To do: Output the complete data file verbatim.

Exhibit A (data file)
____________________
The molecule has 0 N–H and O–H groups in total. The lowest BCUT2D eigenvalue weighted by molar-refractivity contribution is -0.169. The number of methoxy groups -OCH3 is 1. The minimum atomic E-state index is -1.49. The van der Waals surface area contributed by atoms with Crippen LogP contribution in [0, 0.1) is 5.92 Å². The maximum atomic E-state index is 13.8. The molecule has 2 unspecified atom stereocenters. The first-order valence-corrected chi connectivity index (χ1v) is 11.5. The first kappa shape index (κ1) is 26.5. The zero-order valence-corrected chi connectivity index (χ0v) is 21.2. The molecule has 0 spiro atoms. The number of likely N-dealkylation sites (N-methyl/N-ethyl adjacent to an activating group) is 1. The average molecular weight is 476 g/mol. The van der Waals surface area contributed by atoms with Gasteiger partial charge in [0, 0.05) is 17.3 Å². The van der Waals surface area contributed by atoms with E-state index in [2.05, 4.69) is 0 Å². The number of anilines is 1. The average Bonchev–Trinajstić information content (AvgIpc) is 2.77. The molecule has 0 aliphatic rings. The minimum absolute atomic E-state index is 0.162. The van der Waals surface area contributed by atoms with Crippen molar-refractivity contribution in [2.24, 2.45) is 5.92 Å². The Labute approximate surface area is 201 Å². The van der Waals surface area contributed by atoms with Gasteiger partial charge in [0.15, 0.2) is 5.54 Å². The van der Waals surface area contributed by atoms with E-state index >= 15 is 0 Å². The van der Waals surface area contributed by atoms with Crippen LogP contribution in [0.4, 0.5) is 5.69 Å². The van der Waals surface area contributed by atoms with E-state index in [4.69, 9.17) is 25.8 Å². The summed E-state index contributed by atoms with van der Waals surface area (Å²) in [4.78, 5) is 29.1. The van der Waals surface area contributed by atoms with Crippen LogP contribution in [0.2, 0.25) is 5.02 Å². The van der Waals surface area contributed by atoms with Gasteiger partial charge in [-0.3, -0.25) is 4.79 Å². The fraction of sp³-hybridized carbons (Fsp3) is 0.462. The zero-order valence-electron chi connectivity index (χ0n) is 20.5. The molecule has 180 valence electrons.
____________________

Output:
The molecule has 0 N–H and O–H groups in total. The lowest BCUT2D eigenvalue weighted by molar-refractivity contribution is -0.169. The number of methoxy groups -OCH3 is 1. The minimum atomic E-state index is -1.49. The van der Waals surface area contributed by atoms with Crippen LogP contribution in [0, 0.1) is 5.92 Å². The maximum atomic E-state index is 13.8. The molecule has 2 unspecified atom stereocenters. The first-order valence-corrected chi connectivity index (χ1v) is 11.5. The first kappa shape index (κ1) is 26.5. The zero-order valence-corrected chi connectivity index (χ0v) is 21.2. The molecule has 0 spiro atoms. The number of likely N-dealkylation sites (N-methyl/N-ethyl adjacent to an activating group) is 1. The average molecular weight is 476 g/mol. The van der Waals surface area contributed by atoms with Gasteiger partial charge in [0, 0.05) is 17.3 Å². The van der Waals surface area contributed by atoms with E-state index in [2.05, 4.69) is 0 Å². The number of anilines is 1. The average Bonchev–Trinajstić information content (AvgIpc) is 2.77. The molecule has 0 aliphatic rings. The minimum absolute atomic E-state index is 0.162. The van der Waals surface area contributed by atoms with Crippen molar-refractivity contribution in [2.24, 2.45) is 5.92 Å². The Labute approximate surface area is 201 Å². The van der Waals surface area contributed by atoms with Gasteiger partial charge in [0.15, 0.2) is 5.54 Å². The van der Waals surface area contributed by atoms with E-state index >= 15 is 0 Å². The van der Waals surface area contributed by atoms with Crippen LogP contribution in [0.4, 0.5) is 5.69 Å². The van der Waals surface area contributed by atoms with E-state index in [4.69, 9.17) is 25.8 Å². The summed E-state index contributed by atoms with van der Waals surface area (Å²) in [4.78, 5) is 29.1. The van der Waals surface area contributed by atoms with Crippen LogP contribution in [0.2, 0.25) is 5.02 Å². The van der Waals surface area contributed by atoms with Gasteiger partial charge in [-0.3, -0.25) is 4.79 Å². The fraction of sp³-hybridized carbons (Fsp3) is 0.462. The zero-order valence-electron chi connectivity index (χ0n) is 20.5. The molecule has 180 valence electrons.